Vanessa Beenders and Clare Hughes, of the Actuaries Institute’s Public Policy & Professionalism Team, recap the strong output of high-quality Thought Leadership content and the achievements of the Institute’s Practice Committees in 2021.
It was yet another busy year with the impacts of COVID-19 continuing to require careful actuarial analysis, various government and regulator reforms out for consultation and the Institute keen to move forward with its ambitious program of papers. We are pleased that volunteers from across practice areas contributed to the Institute’s Thought Leadership platform, adding the Institute’s voice to important policy conversations contributing to the health and wellbeing of all Australians.
During the year, more than 130 committee and working group meetings took place, continuing to drive public policy, promote our industry’s expertise, and influence actuaries in practice. We are grateful to all the members who volunteered throughout 2021 and shared their expertise with colleagues, professional peers and external stakeholders. Our committees are a vital source of information for actuaries in practice, and we encourage all members to consider volunteering on a practice committee, working group or a smaller limited contribution to the Institute’s practice excellence and public policy efforts.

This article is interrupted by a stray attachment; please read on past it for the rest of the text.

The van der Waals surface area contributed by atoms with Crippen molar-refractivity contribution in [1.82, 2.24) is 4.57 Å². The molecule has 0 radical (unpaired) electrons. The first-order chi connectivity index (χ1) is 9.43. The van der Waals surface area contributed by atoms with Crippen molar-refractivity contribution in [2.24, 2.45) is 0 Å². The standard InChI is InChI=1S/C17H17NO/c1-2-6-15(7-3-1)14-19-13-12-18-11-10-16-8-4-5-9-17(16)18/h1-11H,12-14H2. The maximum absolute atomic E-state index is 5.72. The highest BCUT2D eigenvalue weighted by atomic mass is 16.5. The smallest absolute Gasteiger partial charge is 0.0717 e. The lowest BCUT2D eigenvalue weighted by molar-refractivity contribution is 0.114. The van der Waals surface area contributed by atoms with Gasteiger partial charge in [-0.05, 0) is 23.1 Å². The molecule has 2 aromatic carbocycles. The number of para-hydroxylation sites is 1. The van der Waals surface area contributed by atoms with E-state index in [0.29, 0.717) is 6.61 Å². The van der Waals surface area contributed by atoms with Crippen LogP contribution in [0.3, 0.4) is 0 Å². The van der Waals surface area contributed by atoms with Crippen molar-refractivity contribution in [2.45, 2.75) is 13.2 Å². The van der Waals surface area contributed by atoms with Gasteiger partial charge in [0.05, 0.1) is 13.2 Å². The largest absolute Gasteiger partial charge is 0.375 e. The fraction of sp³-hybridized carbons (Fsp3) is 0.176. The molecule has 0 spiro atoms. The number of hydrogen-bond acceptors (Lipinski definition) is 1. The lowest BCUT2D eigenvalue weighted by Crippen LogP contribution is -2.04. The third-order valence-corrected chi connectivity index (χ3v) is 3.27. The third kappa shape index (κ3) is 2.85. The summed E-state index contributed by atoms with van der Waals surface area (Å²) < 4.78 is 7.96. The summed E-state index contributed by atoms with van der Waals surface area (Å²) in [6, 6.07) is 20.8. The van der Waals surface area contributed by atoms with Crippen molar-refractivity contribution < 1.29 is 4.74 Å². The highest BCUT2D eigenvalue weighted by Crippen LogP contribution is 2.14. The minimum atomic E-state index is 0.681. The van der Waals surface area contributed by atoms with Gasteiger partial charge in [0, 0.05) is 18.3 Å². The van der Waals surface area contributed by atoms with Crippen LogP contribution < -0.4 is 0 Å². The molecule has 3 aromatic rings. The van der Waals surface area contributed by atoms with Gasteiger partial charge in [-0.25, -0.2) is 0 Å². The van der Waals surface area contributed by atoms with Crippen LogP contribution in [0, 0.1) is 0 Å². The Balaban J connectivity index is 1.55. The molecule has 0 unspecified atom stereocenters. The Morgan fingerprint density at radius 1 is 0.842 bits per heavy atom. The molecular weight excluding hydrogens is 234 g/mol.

The Institute is recognised as a source of authoritative, professional and independent comment on critical issues. In 2021, the Institute received widespread media coverage on its major thought leadership pieces and was a source of comment for major policy reforms including superannuation and retirement income, aged care and climate change. We received nearly 250 media mentions of our thought leadership publications over the year and continue to receive positive feedback from both Government and Regulators on the Institute’s public policy work.